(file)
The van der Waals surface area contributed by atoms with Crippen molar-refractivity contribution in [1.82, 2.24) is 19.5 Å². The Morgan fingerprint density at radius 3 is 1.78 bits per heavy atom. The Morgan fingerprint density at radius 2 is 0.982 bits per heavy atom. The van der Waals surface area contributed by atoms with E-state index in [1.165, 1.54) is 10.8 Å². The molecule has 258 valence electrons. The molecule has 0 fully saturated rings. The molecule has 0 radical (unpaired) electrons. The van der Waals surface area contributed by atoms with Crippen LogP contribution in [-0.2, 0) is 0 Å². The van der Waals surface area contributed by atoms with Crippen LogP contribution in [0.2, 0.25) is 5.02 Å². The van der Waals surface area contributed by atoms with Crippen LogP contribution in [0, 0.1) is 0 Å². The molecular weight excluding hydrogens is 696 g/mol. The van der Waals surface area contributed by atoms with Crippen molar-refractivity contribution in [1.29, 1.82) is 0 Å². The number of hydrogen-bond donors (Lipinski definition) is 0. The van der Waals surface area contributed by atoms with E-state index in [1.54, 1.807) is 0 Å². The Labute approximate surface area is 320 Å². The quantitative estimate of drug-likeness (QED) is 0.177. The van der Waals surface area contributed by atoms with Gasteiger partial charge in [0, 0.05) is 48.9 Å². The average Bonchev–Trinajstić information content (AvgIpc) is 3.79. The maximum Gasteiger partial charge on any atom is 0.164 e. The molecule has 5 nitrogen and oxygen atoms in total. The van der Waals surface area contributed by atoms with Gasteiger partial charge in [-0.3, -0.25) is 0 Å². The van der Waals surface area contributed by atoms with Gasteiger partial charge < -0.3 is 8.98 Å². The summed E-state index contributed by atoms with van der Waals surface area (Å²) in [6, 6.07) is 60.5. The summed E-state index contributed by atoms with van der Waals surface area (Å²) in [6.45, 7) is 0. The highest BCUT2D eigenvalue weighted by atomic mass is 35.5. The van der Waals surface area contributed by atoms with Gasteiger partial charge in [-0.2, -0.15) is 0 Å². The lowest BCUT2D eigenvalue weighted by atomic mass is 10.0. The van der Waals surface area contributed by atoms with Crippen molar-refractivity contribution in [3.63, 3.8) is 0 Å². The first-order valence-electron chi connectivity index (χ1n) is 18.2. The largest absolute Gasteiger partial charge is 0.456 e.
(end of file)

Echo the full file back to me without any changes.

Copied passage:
The van der Waals surface area contributed by atoms with Crippen molar-refractivity contribution in [1.82, 2.24) is 19.5 Å². The Morgan fingerprint density at radius 3 is 1.78 bits per heavy atom. The Morgan fingerprint density at radius 2 is 0.982 bits per heavy atom. The van der Waals surface area contributed by atoms with E-state index in [1.165, 1.54) is 10.8 Å². The molecule has 258 valence electrons. The molecule has 0 fully saturated rings. The molecule has 0 radical (unpaired) electrons. The van der Waals surface area contributed by atoms with Crippen LogP contribution in [-0.2, 0) is 0 Å². The van der Waals surface area contributed by atoms with Crippen LogP contribution in [0.2, 0.25) is 5.02 Å². The van der Waals surface area contributed by atoms with Crippen LogP contribution in [0, 0.1) is 0 Å². The molecular weight excluding hydrogens is 696 g/mol. The van der Waals surface area contributed by atoms with Crippen molar-refractivity contribution in [1.29, 1.82) is 0 Å². The number of hydrogen-bond donors (Lipinski definition) is 0. The van der Waals surface area contributed by atoms with E-state index in [1.54, 1.807) is 0 Å². The Labute approximate surface area is 320 Å². The quantitative estimate of drug-likeness (QED) is 0.177. The van der Waals surface area contributed by atoms with Gasteiger partial charge in [0, 0.05) is 48.9 Å². The average Bonchev–Trinajstić information content (AvgIpc) is 3.79. The maximum Gasteiger partial charge on any atom is 0.164 e. The molecule has 5 nitrogen and oxygen atoms in total. The van der Waals surface area contributed by atoms with Gasteiger partial charge in [-0.3, -0.25) is 0 Å². The van der Waals surface area contributed by atoms with Gasteiger partial charge < -0.3 is 8.98 Å². The summed E-state index contributed by atoms with van der Waals surface area (Å²) in [6, 6.07) is 60.5. The summed E-state index contributed by atoms with van der Waals surface area (Å²) in [6.45, 7) is 0. The highest BCUT2D eigenvalue weighted by atomic mass is 35.5. The van der Waals surface area contributed by atoms with Gasteiger partial charge in [-0.2, -0.15) is 0 Å². The lowest BCUT2D eigenvalue weighted by atomic mass is 10.0. The van der Waals surface area contributed by atoms with Crippen molar-refractivity contribution in [3.63, 3.8) is 0 Å². The first-order valence-electron chi connectivity index (χ1n) is 18.2. The largest absolute Gasteiger partial charge is 0.456 e.